7. Chabane K., Ablett G.A., Cordeiro G.M., Valkoun J. & Henry R.J. 2005. EST versus genomic derived microsatellite markers for genotyping wild and cultivated barley. Genet. Resour. Crop Evol. 52: 903–909.CrossRefGoogle Scholar
  8. Doyle J.J. & Doyle J.L. 1990. Isolation of plant DNA from fresh tissue. Focus 12: 13–15.Google Scholar
  9. Ewing B. & Green P. 1998. Base-calling of automated sequencer traces using Phred. II. Error probabilities. Genome Res. 8: 186–194.PubMedGoogle Scholar
  10. Ewing B., Hillier L., Wendl M.C. & Green P. 1998. Base-calling of automated sequencer traces using Phred. I. Accuracy assessment. Genome Res. 8: 175–185.PubMedGoogle Scholar
  11. Hamrick J.L. & Godt M.J.W. 1989. Allozyme diversity in plant species, pp. 43–63. In: Brown A.H.D, Clegg M.J, Kahler A.L & Weir B.S (eds), Plant Population Genetics, Breeding and Genetic Resources, Sinauer Associates Inc., Sunderland.Google Scholar
  12. Hartley C.W.S. 1988. The Oil Palm (Elaeis guineensis Jacq.). Longman Scientific and Technical Publication, New York, 761 pp.Google Scholar
  13. Hayati A., Wickneswari R., Maizura I. & Rajanaidu N. 2004. Genetic diversity of oil palm (Elaeis guineensis Jacq.) germplasm collections from Africa: implications for improvement and conservation of genetic resources. Theor. Appl. Genet. 108: 274–1284.CrossRefGoogle Scholar
  14. Kularatne R.S. 2000. Assessment of genetic diversity in natural oil palm (Elaeis guineensis Jacq.) populations using amplified fragment length polymorphism markers. PhD. Thesis, Universiti Kebangsaan Malaysia, Kuala Lumpur.Google Scholar
  15. Loveless M.D. & Hamrick, J.L. 1984. Ecological determinants of genetic structure in plant population. Annu. Rev. Ecol. Syst. 15: 65–95.CrossRefGoogle Scholar
  16. Maizura I., Rajanaidu N., Zakri A.H. & Cheah S.C. 2006. Assessment of genetic diversity in oil palm (Elaeis guineensis Jacq.) using Restriction Fragment Length Polymorphism (RFLP). Genet. Res. Crop Evol. 53: 187–195.CrossRefGoogle Scholar
  17. Mantovani A., Morellato L.P.C. & Reis M.S. 2006. Internal genetic structure and outcrossing rate in natural population of Araucaria angustifolia (Bert) O. Kuntze. J. Hered. 97: 466–472.CrossRefGoogle Scholar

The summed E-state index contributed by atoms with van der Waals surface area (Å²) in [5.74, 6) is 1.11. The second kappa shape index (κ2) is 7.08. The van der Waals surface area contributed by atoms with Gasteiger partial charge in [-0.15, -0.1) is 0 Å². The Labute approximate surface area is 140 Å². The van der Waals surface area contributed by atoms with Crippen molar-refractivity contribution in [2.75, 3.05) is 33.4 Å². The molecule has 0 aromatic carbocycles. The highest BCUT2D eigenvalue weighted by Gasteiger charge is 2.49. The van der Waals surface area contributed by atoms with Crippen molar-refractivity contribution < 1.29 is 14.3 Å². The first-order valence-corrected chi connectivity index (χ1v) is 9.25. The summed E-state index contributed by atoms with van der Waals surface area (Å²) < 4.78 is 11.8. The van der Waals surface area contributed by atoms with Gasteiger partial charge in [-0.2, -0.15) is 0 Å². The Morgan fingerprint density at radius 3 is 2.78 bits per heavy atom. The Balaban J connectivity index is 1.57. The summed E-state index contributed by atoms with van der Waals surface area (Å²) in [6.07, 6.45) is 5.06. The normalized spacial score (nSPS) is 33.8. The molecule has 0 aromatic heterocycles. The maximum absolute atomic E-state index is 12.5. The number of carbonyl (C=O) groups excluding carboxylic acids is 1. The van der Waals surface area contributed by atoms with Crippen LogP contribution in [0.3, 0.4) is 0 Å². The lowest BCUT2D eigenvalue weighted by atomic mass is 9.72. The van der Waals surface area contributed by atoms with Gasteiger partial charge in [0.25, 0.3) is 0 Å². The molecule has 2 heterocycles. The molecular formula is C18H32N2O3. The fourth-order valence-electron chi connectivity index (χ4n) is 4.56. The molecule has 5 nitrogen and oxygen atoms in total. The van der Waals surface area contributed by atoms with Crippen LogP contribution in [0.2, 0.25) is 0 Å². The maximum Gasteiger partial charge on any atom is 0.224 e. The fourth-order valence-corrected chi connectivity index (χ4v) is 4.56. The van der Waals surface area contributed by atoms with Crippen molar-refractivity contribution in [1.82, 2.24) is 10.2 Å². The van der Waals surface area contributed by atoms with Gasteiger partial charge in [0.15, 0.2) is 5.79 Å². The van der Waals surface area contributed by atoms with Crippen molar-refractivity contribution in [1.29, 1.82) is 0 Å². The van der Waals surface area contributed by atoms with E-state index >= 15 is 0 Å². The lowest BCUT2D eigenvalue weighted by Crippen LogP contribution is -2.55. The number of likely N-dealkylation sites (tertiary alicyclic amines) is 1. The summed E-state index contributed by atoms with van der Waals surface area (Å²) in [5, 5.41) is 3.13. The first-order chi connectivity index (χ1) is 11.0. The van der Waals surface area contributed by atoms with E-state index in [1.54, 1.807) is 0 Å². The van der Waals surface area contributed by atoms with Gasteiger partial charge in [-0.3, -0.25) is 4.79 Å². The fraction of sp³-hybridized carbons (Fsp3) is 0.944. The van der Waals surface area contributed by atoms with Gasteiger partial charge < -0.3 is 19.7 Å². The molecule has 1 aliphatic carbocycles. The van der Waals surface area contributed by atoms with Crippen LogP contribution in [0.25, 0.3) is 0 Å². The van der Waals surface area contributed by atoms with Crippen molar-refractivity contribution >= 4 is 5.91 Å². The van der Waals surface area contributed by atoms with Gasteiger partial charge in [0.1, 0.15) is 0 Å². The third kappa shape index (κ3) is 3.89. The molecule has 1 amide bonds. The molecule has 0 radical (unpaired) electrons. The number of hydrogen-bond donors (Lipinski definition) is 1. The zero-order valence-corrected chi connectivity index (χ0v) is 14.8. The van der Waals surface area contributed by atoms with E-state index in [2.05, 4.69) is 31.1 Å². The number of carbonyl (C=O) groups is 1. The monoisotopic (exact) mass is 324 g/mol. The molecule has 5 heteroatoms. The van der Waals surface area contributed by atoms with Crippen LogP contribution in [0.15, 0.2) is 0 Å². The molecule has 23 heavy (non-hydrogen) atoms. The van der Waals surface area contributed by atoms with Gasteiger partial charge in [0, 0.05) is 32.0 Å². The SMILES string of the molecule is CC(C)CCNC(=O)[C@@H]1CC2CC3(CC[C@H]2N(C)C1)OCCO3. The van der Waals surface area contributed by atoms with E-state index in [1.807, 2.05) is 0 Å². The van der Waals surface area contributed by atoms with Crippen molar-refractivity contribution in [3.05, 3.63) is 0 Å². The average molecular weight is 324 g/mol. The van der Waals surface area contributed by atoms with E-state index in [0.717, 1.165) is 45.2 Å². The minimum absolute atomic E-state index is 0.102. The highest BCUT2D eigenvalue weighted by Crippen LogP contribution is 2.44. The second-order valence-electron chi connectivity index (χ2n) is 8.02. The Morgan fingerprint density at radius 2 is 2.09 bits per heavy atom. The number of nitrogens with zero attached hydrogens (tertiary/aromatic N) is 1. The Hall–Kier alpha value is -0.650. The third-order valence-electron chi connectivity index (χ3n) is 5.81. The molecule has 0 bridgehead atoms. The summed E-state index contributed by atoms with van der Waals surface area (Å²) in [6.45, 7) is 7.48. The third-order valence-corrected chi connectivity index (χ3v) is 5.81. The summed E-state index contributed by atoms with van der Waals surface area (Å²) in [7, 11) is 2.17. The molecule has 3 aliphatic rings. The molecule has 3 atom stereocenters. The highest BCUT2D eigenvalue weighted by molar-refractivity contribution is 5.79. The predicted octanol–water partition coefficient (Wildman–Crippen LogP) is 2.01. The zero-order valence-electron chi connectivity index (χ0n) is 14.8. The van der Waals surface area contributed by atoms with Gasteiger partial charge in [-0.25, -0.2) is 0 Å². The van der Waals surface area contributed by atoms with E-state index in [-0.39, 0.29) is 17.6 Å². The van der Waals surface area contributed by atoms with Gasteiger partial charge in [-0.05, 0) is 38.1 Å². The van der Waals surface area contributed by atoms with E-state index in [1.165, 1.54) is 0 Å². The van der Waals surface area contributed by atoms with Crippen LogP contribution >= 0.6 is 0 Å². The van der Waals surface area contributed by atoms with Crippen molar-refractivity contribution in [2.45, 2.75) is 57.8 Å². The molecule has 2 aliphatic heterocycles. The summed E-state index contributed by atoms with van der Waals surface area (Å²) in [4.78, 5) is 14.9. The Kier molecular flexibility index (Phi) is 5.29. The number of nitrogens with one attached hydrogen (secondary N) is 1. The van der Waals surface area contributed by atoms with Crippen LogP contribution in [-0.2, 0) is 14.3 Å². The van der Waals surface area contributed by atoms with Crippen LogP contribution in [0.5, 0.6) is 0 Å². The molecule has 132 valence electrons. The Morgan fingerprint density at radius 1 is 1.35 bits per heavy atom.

18. Manimekalai R. & Nagarajan P. 2006. Interrelationships among coconut (Cocos nucifera L.) accessions using RAPD technique. Genet. Res. Crop Evol. 53: 1137–1144.CrossRefGoogle Scholar
  19. Maria M., Clyde M.M. & Cheah S.C. 1995. Cytological analysis of Elaeis guineensis (tenera) chromosomes. Elaeis 7: 122–134.Google Scholar
  20. Miller R.T., Christoffels A.G., Gopalakrishnan C., Burke J., Ptitsyn A.A., Broveak T.R. & Hide W.A. 1999. A comprehensive approach to clustering of expressed human gene sequence: the sequence tag alignment and consensus knowledge base. Genome Res. 9: 1143–1155.PubMedCrossRefGoogle Scholar
  21. Nei M. 1978. Estimation of average heterozygosity and genetic distance from a small number of individual. Genetics 89: 583–590.PubMedGoogle Scholar
  22. Purseglove J.W. 1972. Tropical Crops, Monocotyledons. London, Longman, 607 pp.Google Scholar
  23. Rajanaidu N. 1985. The oil-palm (Elaeis guineensis) collections in Africa, pp 59–83. In: International Workshop on Oil Palm Germplasm and Utilization, PORIM, Bangi, Selangor, Malaysia.Google Scholar
  24. Rajanaidu N. & Jalani B.S. 1994. Oil palm genetic resources — collection, evaluation, utilization and conservation. In: PORIM Colloquium on Oil Palm Genetic Resources, 13 September 1994, PORIM, Bangi, Malaysia.Google Scholar
  25. Rice P., Longden I. & Bleasby A. (2000) EMBOSS: the European molecular biology open software suite. Trends Genet. 16: 276–277.PubMedCrossRefGoogle Scholar